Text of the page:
More than any other city on the Gulf Coast, Bay Saint Louis was influenced by New Orleans houses in design, materials and use because the majority of citizens were summer residents from New Orleans. They built most of the familiar styles of houses found in New Orleans: shotguns, Greek revival, Queen Anne, bungalows and Creole cottages.
Hancock County also had the largest sawmill in the world until June 1930 when it closed because all the lumber accessible to the mill had been harvested. Subsequently, all but two early homes in the city were built of heart pine, most had clapboard siding, porches, overhangs, and were raised on piers. Traditionally they were painted white and were trimmed in dark green or black.
A few mission architecture houses were built in the 1930s and 1940s which were painted pastel colors, usually so light that the variants of color and style never caught the viewer's attention, but rather left a harmonious impression of the row of beachfront mansions. Beachfront houses traditionally had broad front porches and tall windows, both designed to take advantage of the evening breezes not available in New Orleans.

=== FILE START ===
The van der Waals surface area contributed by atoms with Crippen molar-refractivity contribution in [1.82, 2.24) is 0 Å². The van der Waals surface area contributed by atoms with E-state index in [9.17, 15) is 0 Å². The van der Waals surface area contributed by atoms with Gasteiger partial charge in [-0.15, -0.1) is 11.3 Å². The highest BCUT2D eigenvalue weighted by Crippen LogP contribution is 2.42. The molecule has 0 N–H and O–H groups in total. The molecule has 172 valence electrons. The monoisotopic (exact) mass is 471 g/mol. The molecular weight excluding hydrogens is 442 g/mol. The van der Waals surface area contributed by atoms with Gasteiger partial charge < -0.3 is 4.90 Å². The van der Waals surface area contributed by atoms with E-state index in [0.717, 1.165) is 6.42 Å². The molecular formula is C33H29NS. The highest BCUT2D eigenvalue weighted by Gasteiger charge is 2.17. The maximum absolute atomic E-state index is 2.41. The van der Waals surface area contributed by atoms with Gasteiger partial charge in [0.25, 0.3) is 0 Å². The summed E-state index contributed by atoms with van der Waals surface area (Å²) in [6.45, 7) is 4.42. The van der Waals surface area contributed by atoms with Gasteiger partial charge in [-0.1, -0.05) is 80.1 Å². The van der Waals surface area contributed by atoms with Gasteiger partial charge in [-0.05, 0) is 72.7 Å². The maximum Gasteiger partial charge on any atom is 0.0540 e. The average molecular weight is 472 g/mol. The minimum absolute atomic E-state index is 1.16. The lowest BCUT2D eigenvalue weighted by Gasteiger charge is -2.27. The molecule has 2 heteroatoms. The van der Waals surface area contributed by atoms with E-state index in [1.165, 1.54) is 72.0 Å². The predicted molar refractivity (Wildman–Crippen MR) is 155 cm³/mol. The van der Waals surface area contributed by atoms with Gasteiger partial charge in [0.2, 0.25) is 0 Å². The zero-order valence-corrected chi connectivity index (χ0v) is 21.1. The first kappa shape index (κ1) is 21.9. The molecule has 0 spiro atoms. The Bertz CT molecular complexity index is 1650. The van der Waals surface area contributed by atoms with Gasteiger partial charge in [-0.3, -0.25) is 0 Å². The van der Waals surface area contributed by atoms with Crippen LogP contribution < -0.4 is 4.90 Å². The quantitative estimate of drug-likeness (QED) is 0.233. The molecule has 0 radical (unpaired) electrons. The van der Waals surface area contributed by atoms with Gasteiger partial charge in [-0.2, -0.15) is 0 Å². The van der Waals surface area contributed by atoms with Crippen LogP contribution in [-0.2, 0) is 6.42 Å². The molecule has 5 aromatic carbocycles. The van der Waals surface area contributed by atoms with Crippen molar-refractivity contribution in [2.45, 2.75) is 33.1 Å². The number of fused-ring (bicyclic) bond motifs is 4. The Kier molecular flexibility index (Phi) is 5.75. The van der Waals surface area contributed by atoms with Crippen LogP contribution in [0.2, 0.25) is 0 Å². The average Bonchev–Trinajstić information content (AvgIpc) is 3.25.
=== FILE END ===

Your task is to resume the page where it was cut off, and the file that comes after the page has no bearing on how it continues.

For a description and some examples of the styles that are prevalent in this area, click on the links below.